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Hull Number: DD-884

Launch Date: 03/31/1945

Commissioned Date: 07/31/1945

Decommissioned Date: 07/02/1973

Call Sign: NBIC (52-55)




Dictionary of American Naval Fighting Ships, July 2015

Floyd Bruce Parks, born 16 January 1911 in Salisbury, Mo., was a member of the Naval Academy class of 1934, and was appointed a Second Lieutenant in the Marine Corps 1 June 1934. He commanded Marine Fighting Squadron 221 in the Battle of Midway, in which he was killed, 4 June 1942, while leading his men against a vastly superior force of Japanese bombers and fighters. For his heroism, Major Parks was posthumously awarded the Navy Cross.


Fram I. Sold to Levin Metals Corp., San Jose, CA 04/29/1974 for $214,699.00. Scrapped.

USS FLOYD B. PARKS DD-884 Ship History

Dictionary of American Naval Fighting Ships, July 2015

Floyd B. Parks (DD-884) was launched 31 March 1945 by Consolidated Steel Corp., Orange, Tex.; sponsored by Mrs. Floyd B. Parks, widow of Major Parks; and commissioned 31 July 1945, Commander M. Slayton in command.

Floyd B. Parks arrived at San Diego, her home port, 16 November 1945, and sailed 20 November for her first tour of duty in the Far East, patrolling the coast of China and operating in the Marianas until her return to San Diego 11 February 1947. In the period prior to the outbreak of war in Korea, Floyd B. Parks twice more deployed to the Far East for duty with the 7th Fleet, returning from her second such cruise 13 June 1950, just before the North Koreans crossed the 38th parallel. At once she prepared to return to duty as a standby at Pearl Harbor, available should war spread, returning to San Diego 20 August.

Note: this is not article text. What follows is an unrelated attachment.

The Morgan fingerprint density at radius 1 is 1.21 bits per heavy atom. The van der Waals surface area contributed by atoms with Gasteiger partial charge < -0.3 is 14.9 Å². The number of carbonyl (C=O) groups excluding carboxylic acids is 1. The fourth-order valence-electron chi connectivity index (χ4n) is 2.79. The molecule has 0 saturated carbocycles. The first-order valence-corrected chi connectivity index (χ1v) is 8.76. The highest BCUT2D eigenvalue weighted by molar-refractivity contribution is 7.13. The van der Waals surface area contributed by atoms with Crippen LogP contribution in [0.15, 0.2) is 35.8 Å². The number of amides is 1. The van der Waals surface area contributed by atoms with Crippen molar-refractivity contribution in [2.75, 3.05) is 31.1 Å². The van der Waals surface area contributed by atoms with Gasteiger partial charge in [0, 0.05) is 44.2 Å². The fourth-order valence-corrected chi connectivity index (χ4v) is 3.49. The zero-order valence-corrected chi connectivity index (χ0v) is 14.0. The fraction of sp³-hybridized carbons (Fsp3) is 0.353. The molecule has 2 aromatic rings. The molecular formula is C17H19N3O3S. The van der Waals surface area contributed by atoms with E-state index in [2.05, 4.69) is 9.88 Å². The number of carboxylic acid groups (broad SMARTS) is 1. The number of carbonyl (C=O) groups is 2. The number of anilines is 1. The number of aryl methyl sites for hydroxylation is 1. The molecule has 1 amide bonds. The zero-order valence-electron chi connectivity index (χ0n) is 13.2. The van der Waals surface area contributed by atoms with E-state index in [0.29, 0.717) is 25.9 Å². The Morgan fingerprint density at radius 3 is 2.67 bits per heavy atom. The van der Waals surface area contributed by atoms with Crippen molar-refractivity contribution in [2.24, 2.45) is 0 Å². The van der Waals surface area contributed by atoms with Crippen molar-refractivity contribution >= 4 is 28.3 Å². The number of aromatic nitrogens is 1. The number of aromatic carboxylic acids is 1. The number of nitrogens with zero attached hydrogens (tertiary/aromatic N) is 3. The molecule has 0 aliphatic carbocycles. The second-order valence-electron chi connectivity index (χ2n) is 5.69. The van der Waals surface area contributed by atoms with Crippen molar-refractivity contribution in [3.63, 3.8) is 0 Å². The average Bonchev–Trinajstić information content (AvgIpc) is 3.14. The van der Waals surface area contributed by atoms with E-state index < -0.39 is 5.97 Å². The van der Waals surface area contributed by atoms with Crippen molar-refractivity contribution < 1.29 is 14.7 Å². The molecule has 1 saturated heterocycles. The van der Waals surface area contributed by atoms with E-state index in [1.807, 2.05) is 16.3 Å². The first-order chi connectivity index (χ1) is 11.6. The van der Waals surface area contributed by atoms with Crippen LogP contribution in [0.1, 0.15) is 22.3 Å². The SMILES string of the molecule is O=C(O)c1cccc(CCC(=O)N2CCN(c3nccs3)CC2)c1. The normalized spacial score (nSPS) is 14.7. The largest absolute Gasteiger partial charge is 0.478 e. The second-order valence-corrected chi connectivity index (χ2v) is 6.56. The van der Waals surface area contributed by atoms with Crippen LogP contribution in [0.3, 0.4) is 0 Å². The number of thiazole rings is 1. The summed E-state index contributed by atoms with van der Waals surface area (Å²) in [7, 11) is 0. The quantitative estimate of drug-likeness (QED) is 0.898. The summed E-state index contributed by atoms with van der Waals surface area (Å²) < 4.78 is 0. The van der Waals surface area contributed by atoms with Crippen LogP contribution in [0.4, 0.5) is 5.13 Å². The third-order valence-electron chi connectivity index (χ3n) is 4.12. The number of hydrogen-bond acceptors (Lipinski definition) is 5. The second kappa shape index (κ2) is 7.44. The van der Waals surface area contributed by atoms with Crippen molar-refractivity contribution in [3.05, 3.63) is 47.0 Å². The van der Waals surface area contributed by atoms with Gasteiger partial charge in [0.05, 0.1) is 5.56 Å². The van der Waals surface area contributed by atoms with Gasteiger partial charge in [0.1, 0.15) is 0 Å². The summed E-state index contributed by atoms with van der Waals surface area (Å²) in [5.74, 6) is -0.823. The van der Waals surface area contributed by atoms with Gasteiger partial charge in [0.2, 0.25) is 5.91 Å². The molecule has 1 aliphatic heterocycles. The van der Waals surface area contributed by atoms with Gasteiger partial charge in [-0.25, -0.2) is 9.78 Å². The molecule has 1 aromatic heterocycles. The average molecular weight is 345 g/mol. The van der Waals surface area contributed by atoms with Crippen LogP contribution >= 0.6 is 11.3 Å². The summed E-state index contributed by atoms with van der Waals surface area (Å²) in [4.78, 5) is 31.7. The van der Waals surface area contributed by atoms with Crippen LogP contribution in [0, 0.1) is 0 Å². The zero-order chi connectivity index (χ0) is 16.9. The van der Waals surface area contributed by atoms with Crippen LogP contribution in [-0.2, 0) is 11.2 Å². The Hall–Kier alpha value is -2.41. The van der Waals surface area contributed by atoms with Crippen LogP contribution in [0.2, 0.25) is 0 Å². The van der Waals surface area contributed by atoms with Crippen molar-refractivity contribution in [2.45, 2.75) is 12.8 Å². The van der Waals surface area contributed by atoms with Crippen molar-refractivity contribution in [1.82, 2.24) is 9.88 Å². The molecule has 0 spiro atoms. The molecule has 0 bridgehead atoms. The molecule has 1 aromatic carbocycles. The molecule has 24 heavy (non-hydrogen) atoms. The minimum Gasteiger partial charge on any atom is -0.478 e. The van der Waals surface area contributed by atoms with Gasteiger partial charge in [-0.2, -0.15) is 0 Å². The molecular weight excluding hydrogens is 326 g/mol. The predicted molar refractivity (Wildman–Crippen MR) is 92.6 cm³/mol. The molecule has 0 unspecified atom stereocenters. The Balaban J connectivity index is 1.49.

Floyd B. Parks sailed from San Diego 19 February 1951 to join in United Nations operations in Korea. On 16 March she joined the fast carrier task force, screening them during air operations off the east coast as well as spending a total of 60 days in Wonsan Harbor on blockade and bombardment duty. She returned to San Diego 10 October 1951, and after west coast operations, sailed for duty in the Far East again 31 May 1952. Along with duty similar to that of her first war cruise, she patrolled in the South China Sea and the Taiwan Strait. She returned to San Diego 18 December 1952, and began a peace-time schedule of annual Far East cruises interspersed with west coast training operations and necessary maintenance.

During her 1955 Far Eastern cruise, Floyd B. Parks took part in evacuation of the Tachen Islands, and while in the Orient once more 11 March 1956, collided with Columbus (CA-74), losing 2 men and a 40-foot section of her bow. Skillful work by her crew saved their ship, and brought her safely into Subic Bay for temporary repairs. Upon her return to Long Beach Naval Shipyard 14 May 1956, Floyd B. Parks’ damaged bow was replaced with that of the uncompleted destroyer Lansdale (DD-766) and after completion of repairs and installation of new equipment Floyd B. Parks returned to her west coast-Far East rotation through 1962.